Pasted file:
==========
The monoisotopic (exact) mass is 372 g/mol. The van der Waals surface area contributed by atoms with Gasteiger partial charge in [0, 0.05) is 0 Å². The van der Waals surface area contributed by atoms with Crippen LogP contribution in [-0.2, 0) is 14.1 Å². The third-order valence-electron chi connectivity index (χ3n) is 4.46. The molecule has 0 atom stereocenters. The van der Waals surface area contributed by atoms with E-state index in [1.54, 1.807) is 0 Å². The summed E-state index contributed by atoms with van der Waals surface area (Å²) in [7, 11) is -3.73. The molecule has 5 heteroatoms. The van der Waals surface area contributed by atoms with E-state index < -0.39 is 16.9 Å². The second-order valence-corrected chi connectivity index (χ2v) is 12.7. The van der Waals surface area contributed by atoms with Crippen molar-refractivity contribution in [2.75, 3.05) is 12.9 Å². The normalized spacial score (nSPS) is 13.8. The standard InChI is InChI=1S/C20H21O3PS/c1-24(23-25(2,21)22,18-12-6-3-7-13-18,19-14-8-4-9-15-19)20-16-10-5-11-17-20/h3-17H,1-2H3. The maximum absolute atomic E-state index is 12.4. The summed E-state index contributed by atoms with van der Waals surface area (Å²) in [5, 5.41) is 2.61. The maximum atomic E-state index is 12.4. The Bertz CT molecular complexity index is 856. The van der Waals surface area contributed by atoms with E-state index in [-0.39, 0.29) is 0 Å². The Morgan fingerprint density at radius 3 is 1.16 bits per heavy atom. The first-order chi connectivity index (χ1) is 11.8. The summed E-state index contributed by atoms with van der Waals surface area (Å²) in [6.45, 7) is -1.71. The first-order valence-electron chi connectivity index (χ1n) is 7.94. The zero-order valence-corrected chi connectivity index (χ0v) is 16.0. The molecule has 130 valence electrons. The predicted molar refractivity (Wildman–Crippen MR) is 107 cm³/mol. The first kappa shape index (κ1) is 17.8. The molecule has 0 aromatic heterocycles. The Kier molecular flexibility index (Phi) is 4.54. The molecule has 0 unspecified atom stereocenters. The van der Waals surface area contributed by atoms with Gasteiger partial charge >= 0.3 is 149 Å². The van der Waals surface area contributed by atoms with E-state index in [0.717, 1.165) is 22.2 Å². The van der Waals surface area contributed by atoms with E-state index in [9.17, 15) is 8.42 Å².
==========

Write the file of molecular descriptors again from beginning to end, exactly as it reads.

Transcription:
The monoisotopic (exact) mass is 372 g/mol. The van der Waals surface area contributed by atoms with Gasteiger partial charge in [0, 0.05) is 0 Å². The van der Waals surface area contributed by atoms with Crippen LogP contribution in [-0.2, 0) is 14.1 Å². The third-order valence-electron chi connectivity index (χ3n) is 4.46. The molecule has 0 atom stereocenters. The van der Waals surface area contributed by atoms with E-state index in [1.54, 1.807) is 0 Å². The summed E-state index contributed by atoms with van der Waals surface area (Å²) in [7, 11) is -3.73. The molecule has 5 heteroatoms. The van der Waals surface area contributed by atoms with E-state index < -0.39 is 16.9 Å². The second-order valence-corrected chi connectivity index (χ2v) is 12.7. The van der Waals surface area contributed by atoms with Crippen molar-refractivity contribution in [2.75, 3.05) is 12.9 Å². The normalized spacial score (nSPS) is 13.8. The standard InChI is InChI=1S/C20H21O3PS/c1-24(23-25(2,21)22,18-12-6-3-7-13-18,19-14-8-4-9-15-19)20-16-10-5-11-17-20/h3-17H,1-2H3. The maximum absolute atomic E-state index is 12.4. The summed E-state index contributed by atoms with van der Waals surface area (Å²) in [5, 5.41) is 2.61. The maximum atomic E-state index is 12.4. The Bertz CT molecular complexity index is 856. The van der Waals surface area contributed by atoms with E-state index in [-0.39, 0.29) is 0 Å². The Morgan fingerprint density at radius 3 is 1.16 bits per heavy atom. The first-order chi connectivity index (χ1) is 11.8. The summed E-state index contributed by atoms with van der Waals surface area (Å²) in [6.45, 7) is -1.71. The first-order valence-electron chi connectivity index (χ1n) is 7.94. The zero-order valence-corrected chi connectivity index (χ0v) is 16.0. The molecule has 130 valence electrons. The predicted molar refractivity (Wildman–Crippen MR) is 107 cm³/mol. The first kappa shape index (κ1) is 17.8. The molecule has 0 aromatic heterocycles. The Kier molecular flexibility index (Phi) is 4.54. The molecule has 0 unspecified atom stereocenters. The van der Waals surface area contributed by atoms with Gasteiger partial charge >= 0.3 is 149 Å². The van der Waals surface area contributed by atoms with E-state index in [0.717, 1.165) is 22.2 Å². The van der Waals surface area contributed by atoms with E-state index in [9.17, 15) is 8.42 Å².